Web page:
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I am not, technically, a lawyer, but I did watch numerous episodes of 'Perry Mason', and on one occasion, when I got a traffic ticket, I represented myself in court, successfully pleading nolo contendere (Latin, meaning "Can I pay by check?").
Dave Barry, "Courtroom Confessions"

An absolute certainty in Sit Coms is that when a character gets ticketed by a cop for a traffic violation, he never just shrugs, says "Ah well," and pays the fine. (Unless, it's a Day in the Life episode which has a chain of bad luck happening, and getting ticketed is one of the events). Virtually every single time, the character will decide to take it to traffic court, fight in the name of the little guy, and do his best Perry Mason/Matt Murdock/other cliché lawyer technique. He'll always spend more money fighting the ticket than just paying it off and going about his business.

See also It's the Principle of the Thing.

Examples of The Trouble with Tickets include:

Live Action TV

  • Subverted in the Small Wonder episode "Vicki for the Defense": Ted parks illegally in hope of teaching Jamie a lesson about not perverting justice, and doesn't resist arrest.
  • In an episode of Seinfeld, Newman gets ticketed for speeding. He makes up a story about having to save a friend from taking his own life because he couldn't become a banker, and tries to get Kramer to follow along with it.
  • In one episode of Malcolm in the Middle, Lois fights a traffic conviction in the face of clear video evidence against her, because she refuses to admit that she could be in the wrong. When she finally accepts the verdict, Hal and the boys find a tape shot from another angle that exonerates her, but destroy it since they're tired of her always being right.
    • Not only that but They threaten the man who showed to them to never mention it. Dewey saying in a low voice "No one." acts as the stinger to the episode.
  • When Danny Tanner does this on Full House, he wins the case, but gets another ticket for where he parked during Court.
  • A sketch on Monty Python's Flying Circus finds the defendant in a courtroom giving a stirring, impassioned, rather long-winded plea for his acquittal, only to have the judge chime in, "It's only a bloody parking offense".
  • Buffy the Vampire Slayer. Happens as a Funny Foreground Incident in the Musical Episode "Once More With Feeling" where a woman actually sings her excuses to avoid a ticket.

 I've been having a bad, bad day

Come on won't you put that pad away

I'm asking you please no

It isn't right, it isn't fair

There was no parking anywere

I think that hydrant wasn't there

Why can't you let it go?

I think I've paid more than my share

I'm just a poor girl don't you care?

Hey I'm not wearing underwear.

  • The Big Bang Theory: Sheldon has to go to traffic court after he was caught running a red light by a camera in Penny's car. He ends up getting locked up for pissing off the judge.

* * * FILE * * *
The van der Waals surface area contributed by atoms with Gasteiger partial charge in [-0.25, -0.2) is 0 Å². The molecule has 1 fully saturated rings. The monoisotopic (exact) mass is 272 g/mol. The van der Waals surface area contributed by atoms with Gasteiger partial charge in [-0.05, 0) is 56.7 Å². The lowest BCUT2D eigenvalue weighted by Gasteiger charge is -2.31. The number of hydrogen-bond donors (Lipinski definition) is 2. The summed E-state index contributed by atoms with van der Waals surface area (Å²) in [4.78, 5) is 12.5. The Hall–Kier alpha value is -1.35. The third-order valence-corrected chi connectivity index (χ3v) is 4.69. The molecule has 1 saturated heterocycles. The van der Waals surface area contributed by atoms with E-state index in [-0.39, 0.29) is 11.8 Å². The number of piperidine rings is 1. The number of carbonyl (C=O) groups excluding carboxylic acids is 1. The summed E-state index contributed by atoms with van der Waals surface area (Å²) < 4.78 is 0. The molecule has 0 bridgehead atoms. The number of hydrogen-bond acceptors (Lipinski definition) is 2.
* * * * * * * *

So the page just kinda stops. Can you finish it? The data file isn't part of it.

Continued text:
• Mister Rogers, of all people, went to court for a parking ticket (he didn't have change for the meter and by the time he returned with the money, he'd already been ticketed). He lost and had to pay the fine.

Newspaper Comics

  • Roger in FoxTrot gets a parking ticket. His wife wants to just pay the fine, but he wants to do a Perry Mason impression.


  • Adventures in Odyssey: Whit is perfectly willing to just pay the ticket, but Connie and Eugene insist on him fighting his speeding ticket and go overboard preparing an overzealous defense for his case, involving numerous forensic and character witnesses.

Western Animation

  • Spoofed in the Animaniacs episode "La-La-Law": Dr. Scratchansnif gets a parking ticket, and tries to simply pay it off, but the Warner siblings insist on barging into traffic court and acting as his lawyers, spoofing as many courtroom drama tropes as they can along the way.
  • In Thumb Fun, an old Looney Tunes short, Porky Pig is charged $2 for a minor traffic offense. He considers it no big deal. An outraged Daffy Duck goes into court to argue against the "injustice" and the Judge promptly raises the fine to $50. (Keep in mind, that's 1950s money.)
  • In an early episode of The Simpsons, Homer is pulled over as he's speeding to get back home to Marge (after believing he only has a matter of hours to live.) He insists that the cops just give him a ticket so he can get going, but the cops decide that they don't want to give him a ticket and throw him into a jail cell instead. In another episode, Homer responds to Chief Wiggum's sarcastically asking him "Where's the fire?" by pointing to a massive conflagration in a nearby police station. In addition to the speeding ticket, Homer also gets a fine for "Pointing out police stupidity."

Real Life

  • A woman in Sussex, England was given a parking ticket and a fine for parking in a disabled bay without a valid disabled badge - but she had used a badge. She challenged it. They rejected her challenge - but this time giving a different reason for why she received the ticket. After asking around, she worked out that her badge had been judged as invalid because the council stamp was faded - despite the fact that A) it had been faded when she got it and B) she had parked over a thousand times and never received a parking ticket for that reason.
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